If I called Casserole a Middle Eastern restaurant, you would think it was a steakiya, but there are no grilled meats and chips/fries on the menu. Casserole is more accurately called an Ethnic Sfaradi restaurant, with a selection of dishes from Libya, Morocco and Iraq (which they call Tripolitai, from Tripoli) plus some native Israeli dishes.
Casserole is located in the venerable and charming Neve Tzedek neighborhood of Tel Aviv, a few blocks from the Shalom Tower. The first kiosk in Tel Aviv is still standing next door, and the old Eden movie theatre is across the street. The neighborhood is a mix of deteriorating houses and beautifully refurbished gentrified buildings. There is some street parking and several parking lots in the area.
There is seating on two levels inside the restaurant but the preferred seating is outside on the sidewalk, if you can get it. Indoors is a bit squishy, which adds to the charm of the restaurant.
The moderately priced menu has a unique selection of first courses, and then a selection of kube (semolina balls stuffed with meat) dishes, couscous dishes or soups. Casserole offers several vegetarian dishes, including a vegetarian Moroccan couscous and a vegetarian vegetable soup. Several of the starters are also suitable for vegetarians. My companion was disappointed to find that the vegetarian dishes were no longer available when we got to the restaurant at 9pm. Perhaps it would be wise to reserve vegegarian, if this is your preference, in advance.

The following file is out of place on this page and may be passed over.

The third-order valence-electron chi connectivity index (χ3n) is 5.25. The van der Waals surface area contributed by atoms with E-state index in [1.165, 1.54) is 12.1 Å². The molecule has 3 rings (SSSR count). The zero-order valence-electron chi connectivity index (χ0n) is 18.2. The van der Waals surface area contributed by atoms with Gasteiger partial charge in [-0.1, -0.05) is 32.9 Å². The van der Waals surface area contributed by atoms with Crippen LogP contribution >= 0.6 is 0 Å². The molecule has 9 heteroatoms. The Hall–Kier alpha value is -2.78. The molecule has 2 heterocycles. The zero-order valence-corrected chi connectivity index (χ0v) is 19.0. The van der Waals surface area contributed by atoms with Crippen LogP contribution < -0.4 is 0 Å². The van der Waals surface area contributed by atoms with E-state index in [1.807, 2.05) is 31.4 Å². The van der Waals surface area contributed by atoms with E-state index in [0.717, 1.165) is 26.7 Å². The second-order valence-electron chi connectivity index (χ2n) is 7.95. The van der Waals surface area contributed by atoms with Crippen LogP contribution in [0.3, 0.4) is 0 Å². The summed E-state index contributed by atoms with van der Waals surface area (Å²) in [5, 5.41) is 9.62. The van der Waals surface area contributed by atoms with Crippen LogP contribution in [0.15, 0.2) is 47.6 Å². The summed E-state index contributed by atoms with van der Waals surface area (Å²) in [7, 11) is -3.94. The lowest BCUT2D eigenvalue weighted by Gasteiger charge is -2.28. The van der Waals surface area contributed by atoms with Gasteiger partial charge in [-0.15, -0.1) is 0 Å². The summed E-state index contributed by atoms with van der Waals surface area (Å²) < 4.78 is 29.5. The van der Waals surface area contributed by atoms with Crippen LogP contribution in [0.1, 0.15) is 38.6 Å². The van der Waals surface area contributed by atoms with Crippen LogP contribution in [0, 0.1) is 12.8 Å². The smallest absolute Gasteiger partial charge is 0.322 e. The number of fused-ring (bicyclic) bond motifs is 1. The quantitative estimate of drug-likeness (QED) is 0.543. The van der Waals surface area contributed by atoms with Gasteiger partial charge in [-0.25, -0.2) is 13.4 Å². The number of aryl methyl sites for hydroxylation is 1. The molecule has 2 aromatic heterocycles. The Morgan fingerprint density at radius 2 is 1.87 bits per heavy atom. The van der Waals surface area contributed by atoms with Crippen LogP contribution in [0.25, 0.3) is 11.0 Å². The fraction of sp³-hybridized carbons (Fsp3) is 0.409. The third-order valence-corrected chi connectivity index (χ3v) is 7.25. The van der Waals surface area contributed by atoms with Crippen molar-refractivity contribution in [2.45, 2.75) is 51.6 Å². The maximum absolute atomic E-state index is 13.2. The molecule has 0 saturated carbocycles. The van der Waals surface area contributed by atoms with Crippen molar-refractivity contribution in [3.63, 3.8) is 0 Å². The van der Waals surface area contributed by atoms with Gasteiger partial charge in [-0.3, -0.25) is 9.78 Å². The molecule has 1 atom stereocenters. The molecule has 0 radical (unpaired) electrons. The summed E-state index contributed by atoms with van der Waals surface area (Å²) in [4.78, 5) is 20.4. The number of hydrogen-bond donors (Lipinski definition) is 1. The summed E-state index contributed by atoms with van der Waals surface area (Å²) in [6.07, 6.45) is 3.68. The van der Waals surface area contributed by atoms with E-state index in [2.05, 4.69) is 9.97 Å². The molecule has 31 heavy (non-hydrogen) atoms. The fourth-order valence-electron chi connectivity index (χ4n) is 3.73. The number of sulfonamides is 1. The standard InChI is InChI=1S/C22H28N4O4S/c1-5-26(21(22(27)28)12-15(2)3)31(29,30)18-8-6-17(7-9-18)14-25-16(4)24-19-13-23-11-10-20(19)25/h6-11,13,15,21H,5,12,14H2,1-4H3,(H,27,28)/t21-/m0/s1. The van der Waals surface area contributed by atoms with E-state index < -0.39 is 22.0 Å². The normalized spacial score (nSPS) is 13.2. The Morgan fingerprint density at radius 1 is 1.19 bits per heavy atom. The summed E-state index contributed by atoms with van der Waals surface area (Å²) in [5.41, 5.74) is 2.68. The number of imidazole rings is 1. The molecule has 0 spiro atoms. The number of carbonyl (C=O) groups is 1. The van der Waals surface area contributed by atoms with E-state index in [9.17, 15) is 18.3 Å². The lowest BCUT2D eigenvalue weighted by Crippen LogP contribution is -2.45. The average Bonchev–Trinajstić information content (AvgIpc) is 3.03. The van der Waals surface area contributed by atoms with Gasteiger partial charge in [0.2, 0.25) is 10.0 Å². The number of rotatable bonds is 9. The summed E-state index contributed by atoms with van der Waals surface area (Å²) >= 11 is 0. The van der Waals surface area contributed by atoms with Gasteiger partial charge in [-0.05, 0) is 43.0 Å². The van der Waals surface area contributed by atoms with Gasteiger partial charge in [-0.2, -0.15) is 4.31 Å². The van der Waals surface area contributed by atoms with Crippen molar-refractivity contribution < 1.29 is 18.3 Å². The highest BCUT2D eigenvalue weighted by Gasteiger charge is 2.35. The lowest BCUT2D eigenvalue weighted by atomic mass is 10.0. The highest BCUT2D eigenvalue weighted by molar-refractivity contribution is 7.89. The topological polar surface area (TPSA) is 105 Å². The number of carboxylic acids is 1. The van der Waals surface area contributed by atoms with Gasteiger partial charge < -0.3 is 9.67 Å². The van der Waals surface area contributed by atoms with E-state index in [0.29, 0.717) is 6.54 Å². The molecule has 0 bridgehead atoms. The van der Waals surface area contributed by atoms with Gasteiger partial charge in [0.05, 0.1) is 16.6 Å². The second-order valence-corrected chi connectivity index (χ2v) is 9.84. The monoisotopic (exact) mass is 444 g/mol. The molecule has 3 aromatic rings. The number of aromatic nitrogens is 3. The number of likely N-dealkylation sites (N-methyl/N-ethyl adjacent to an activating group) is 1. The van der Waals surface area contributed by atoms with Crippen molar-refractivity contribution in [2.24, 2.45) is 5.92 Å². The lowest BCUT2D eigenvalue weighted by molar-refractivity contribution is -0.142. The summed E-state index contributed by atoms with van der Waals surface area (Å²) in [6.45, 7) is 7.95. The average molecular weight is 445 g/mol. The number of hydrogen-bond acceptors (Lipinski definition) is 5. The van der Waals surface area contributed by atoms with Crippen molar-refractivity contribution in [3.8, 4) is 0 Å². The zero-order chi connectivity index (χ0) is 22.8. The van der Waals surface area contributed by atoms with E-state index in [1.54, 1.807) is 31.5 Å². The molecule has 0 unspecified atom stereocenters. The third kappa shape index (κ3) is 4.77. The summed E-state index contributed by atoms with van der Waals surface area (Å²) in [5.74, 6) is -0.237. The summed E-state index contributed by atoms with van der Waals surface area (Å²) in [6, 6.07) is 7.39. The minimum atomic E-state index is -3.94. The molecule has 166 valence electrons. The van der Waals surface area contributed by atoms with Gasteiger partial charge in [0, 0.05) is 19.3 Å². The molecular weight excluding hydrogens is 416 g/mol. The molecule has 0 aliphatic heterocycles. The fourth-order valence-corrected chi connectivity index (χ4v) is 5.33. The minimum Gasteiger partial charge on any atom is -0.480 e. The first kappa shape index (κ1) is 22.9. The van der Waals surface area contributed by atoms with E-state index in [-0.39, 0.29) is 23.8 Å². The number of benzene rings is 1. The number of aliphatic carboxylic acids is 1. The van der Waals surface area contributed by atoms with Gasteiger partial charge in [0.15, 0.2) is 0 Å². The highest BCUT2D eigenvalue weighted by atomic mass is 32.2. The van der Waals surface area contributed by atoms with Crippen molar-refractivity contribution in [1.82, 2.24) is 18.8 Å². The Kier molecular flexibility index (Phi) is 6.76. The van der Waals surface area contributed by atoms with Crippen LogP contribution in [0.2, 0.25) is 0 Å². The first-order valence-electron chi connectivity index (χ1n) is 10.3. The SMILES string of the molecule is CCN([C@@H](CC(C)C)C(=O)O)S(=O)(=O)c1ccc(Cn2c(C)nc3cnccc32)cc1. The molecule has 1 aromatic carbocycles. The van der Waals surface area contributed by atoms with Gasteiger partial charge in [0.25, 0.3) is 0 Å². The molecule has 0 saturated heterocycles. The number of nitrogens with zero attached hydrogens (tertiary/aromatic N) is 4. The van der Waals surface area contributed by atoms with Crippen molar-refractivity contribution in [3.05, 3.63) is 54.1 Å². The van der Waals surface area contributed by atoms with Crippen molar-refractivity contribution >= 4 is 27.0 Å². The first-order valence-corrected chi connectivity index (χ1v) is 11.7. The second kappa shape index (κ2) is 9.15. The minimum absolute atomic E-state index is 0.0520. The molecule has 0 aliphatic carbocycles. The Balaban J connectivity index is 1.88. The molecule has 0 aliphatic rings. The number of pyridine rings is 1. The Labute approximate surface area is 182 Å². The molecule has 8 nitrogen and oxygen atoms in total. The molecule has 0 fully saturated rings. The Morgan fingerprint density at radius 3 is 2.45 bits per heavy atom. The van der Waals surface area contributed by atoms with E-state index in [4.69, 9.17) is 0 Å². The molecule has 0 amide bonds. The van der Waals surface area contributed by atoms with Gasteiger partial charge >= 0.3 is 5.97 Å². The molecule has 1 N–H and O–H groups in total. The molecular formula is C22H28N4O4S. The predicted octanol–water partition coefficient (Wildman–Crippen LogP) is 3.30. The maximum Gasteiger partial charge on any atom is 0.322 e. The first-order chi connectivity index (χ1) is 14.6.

For a starter, I went for the kukle, the most exotic dish on the menu and the house recommendation. This is described on the menu as semolina balls with sheep fat. The description did not arouse my appetite, but I went with it because I love lamb. The small dish had two balls of semolina about the size of gefilte fish balls in a green chard (mangold in Hebrew) sauce with small white lima beans. The semolina balls had a strong lamb flavor while the sauce had a mint flavor. I would recommend this dish.
Other starters include mafrum (potato stuffed with chopped meat), a humus and broad bean (ful) combination, chopped liver, chopped Israeli salad and green salad. The Humus is a generous dish of whole chick peas and broad beans. I don't know another restaurant with the nerve to serve a whole boiled artchoke without any sauce. The artichoke was not overcooked, served attractively like an open flower, with just half lemon on the side.
I chose the Moroccan chicken stew couscous for my main course, again on the recommendation of the house. This was a bed of couscous topped by a thick stew with chick peas, coriander and three chicken drumsticks. Talk about comfort food! I finished every drop.
Everyone at Carossel gets the same dessert: slices of a tastey but somewhat heavy semolina cake topped with almond slices, with the house tea. The cake was nice but the tea was special – dark, thick and sweet, with cinnamon. Is that a Sfaradi ethic specialty? I don't know, but is was very nice.